Jon Larson can tick off many memorable events he's had during his 40-plus year career as an orchestra director at Bemidji (Minn.) High School, Minnehaha Academy, Minneapolis, and now at Moorhead High School. But he says one of the most moving highlights occurred this year in Hawaii.
Beginning Dec. 7, 2016 and continuing in 2017, the military base at Pearl Harbor has been hosting performances by musicians from all over the United States in observance of the 75th anniversary of the attack on Pearl Harbor.
Last March 9, the Moorhead High orchestra was the one which had that honor.
Here, on the anniversary of the attack, is the story of the orchestra's experience.
The concerts, the tears
The orchestra had performed at Pearl Harbor before when it participated in festivities in 2009 celebrating Hawaii's 50th anniversary of statehood. So when Jon learned that musical organizations were being sought for the Pearl Harbor observance this year, he sent in an application and it was quickly accepted.
"Our first performance was at the USS Arizona Memorial Visitor Center located at Pearl Harbor," Jon tells Neighbors. "The orchestra performed a concert of a variety of American music, including 'God Bless America,' 'The Navy Hymn' and 'The Stars and Stripes Forever.'
"The students played their instruments with passion, understanding the significance of our performance at the Arizona Memorial.
"There were several veterans and families of veterans in the audience, and many of them were visibly moved by our performance.
"Two of our students had grandparents who were stationed on ships anchored in Pearl Harbor during the attack on Dec. 7, 1941," Jon says. "One grandparent was stationed on the Arizona and died in the attack. The other grandparent was on the USS Maryland and survived the bombing.
"The second concert we performed was at the USS Missouri, the battleship on which the papers formally ending World War II were signed. The Missouri - the last active U.S. battleship - is anchored just a few hundred yards from the USS Arizona Memorial.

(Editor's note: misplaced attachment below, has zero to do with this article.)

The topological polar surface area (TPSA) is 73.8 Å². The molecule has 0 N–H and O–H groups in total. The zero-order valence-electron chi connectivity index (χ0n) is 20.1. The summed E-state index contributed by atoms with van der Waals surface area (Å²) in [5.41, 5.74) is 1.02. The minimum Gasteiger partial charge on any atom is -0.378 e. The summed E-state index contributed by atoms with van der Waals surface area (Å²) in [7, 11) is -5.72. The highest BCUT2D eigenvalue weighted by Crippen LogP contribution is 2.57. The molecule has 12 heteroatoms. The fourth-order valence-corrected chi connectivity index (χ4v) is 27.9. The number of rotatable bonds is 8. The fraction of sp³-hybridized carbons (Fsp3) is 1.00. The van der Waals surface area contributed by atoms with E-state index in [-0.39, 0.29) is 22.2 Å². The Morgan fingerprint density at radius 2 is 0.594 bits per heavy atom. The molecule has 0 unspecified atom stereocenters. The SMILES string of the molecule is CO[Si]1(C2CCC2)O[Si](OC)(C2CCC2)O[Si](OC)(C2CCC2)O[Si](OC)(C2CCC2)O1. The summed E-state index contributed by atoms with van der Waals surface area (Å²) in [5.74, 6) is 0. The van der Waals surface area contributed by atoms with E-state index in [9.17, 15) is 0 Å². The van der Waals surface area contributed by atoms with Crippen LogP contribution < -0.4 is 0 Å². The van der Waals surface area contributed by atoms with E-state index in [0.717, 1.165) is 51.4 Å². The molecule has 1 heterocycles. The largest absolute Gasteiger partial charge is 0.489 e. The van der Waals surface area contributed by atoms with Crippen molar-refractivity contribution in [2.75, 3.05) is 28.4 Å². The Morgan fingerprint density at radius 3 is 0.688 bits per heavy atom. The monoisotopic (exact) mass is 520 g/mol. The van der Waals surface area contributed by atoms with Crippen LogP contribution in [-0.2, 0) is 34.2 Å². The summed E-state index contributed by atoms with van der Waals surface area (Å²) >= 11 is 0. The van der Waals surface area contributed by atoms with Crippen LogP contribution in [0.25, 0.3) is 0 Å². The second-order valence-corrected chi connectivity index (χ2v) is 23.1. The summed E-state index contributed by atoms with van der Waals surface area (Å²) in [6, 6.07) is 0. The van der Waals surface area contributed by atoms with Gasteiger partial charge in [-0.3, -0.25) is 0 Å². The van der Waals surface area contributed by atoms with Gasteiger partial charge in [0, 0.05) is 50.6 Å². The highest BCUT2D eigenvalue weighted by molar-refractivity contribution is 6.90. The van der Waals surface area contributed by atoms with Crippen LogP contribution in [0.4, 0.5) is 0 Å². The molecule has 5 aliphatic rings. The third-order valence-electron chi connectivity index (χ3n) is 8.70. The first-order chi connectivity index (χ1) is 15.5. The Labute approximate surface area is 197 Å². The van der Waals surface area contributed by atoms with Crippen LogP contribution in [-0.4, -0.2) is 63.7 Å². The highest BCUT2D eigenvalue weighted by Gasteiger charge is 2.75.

"The Moorhead orchestra was scheduled to perform on the pier next to the ship, but when we arrived, I was informed that we would be performing on the deck of the Missouri.
"The performance space was on the stern of the ship surrounded by flags from every state.
"Once again, we performed our American music repertoire.
"It was very emotional for me to conduct these 90 students.
"As we concluded the concert, the military host at the USS Missouri asked to address the orchestra. She was in tears as she spoke. She had been very moved by the students' performance and wanted to tell us how important the concert was to the veterans and the active duty personnel who were in the audience.
"Our host presented the orchestra with an American flag that had flown over the USS Missouri. We then learned the Moorhead High School Orchestra was the first civilian orchestra ever to perform on the deck of the Missouri.
"Finally, our military host requested that we perform 'The Navy Hymn' as an encore, which we did.
"When we finished performing, I noticed that most of the orchestra students were also in tears.
"It was an experience," Jon says, "the students and I will never forget."
The flag from the USS Missouri given the orchestra and the orchestra's photograph are on display at the Moorhead High School.
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